To be completely honest, the first version of this blog post started out in my head as a foaming-at-the-mouth rant. After you hear what happened yesterday, I suspect you'll see why I initially got so angry - and the lesson I learned in the process.
It comes down to three (3) words:
Know. Your. Worth.
And that is precisely why I pushed this non-compete client away.
A number of months back, new client (we'll call him "C" for short) reached out to me because he did some research online, and also asked around with his acquaintances, and found he kept coming up with my name as being the "go-to guy" regarding non-compete and non-solicitation agreements. So he asks me to prepare a non-compete/non-solicitation agreement for a new employee - one that could potentially cost him "about $600,000 in year one" if that employee tried to poach C's clients.
Mind you, C didn't like my initial advice that being overly aggressive in one of these agreements was a decidedly bad idea, because contrary to his (uneducated) belief, he really didn't have anything remotely proprietary to protect in his business other than his client list (and even that was "iffy").
"No," I told him; "There is nothing at all in the nature of a trade secret about what you do. You sell insurance, and that's it."
Something bothered me about C; he was very demanding, insisting he wanted to come over "now," so we could spend "10 minutes" and I could "bang it out while he was there."
I politely declined, and joked that no, I wasn't just sitting in my office twiddling my thumbs ready to drop everything for him - a stranger - on no notice.
My impression of C was further borne out by his attempts to bargain with me on the fee, and after I declined that as well, he kept on taking up more of my time (well beyond what we had agreed to) until I cut him off by telling him, "If you want any more of my time, the price goes up."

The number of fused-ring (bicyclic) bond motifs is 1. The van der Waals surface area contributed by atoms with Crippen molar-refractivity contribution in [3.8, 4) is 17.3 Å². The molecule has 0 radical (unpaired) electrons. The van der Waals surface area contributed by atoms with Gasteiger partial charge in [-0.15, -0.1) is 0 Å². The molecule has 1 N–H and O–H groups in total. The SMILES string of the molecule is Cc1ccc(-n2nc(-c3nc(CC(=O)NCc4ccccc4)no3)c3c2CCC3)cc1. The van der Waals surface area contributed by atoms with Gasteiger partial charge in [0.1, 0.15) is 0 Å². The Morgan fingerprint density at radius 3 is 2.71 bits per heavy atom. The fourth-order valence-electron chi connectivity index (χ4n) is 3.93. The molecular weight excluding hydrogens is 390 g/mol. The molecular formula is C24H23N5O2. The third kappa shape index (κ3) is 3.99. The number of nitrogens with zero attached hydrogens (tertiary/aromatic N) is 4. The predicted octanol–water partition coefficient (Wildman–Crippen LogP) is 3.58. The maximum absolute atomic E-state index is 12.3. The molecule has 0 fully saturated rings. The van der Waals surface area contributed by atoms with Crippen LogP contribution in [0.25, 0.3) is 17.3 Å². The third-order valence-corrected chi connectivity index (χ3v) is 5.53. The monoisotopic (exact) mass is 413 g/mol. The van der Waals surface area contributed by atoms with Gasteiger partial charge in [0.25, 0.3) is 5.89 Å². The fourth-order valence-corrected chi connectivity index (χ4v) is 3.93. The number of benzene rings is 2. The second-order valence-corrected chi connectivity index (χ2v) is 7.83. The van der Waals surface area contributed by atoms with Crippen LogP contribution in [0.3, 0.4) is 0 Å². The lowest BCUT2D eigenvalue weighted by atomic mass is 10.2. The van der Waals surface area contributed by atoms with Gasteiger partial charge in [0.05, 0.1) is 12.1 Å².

What Happened Yesterday
Fast forward about 4 months, and C reaches out to me because one of his "key" employees has one foot out the door, and he wants to meet with me to review this employee's non-compete (which I did not draft), and to strategize about how to handle this departure.
I quote him a fee to review the non-compete and for a half-hour consultation.
Here's C's response:
"If [your quoted fee] is fair then fine. [But then] we are [also] going to go over your non-compete that you made up and there maybe a minor change or two and you may need to fix it in your office [on your own time] as part of this fee."
Admittedly, when I saw this, I saw red. The foaming-at-the-mouth kind of red.
After all, C is coming to be because of the expertise I bring to the table, and I can potentially help save him tens, if not hundreds, of thousands of dollars!
So I wrote back as follows:
"No. Please see my prior email and let me know if you agree to the terms I set forth or not."
Granted, it wasn't the most diplomatic response, but it was the best I could muster under the circumstances.
Shockingly - NOT - C declined.
After all, unless he could bleed me, he wasn't interested.
At first, I was furious with C. But after I engaged in some introspection, I calmed down considerably, for two (2) reasons:
First, anger is a decidedly bad emotion. It brings me to an awful place, one that is heavily rooted to negativity and the narrow constraints of self-centeredness. Consequently, while I certainly struggle with it, I consciously try to avoid anger as much as possible; and,
Second, I realized that in order for C to behave in this fashion, it was obvious that he views the world as a zero-sum game. He's utterly incapable of appreciating the value or beauty of services or things because he's so hyper-focused on their cost to him. It's a truly sad way to live, and I'm absolutely certain that his viewpoint isn't limited to his work.
So my anger over the past 24 hours has been morphing into pity for him.
It's a much healthier (and happier) mental place for me to be.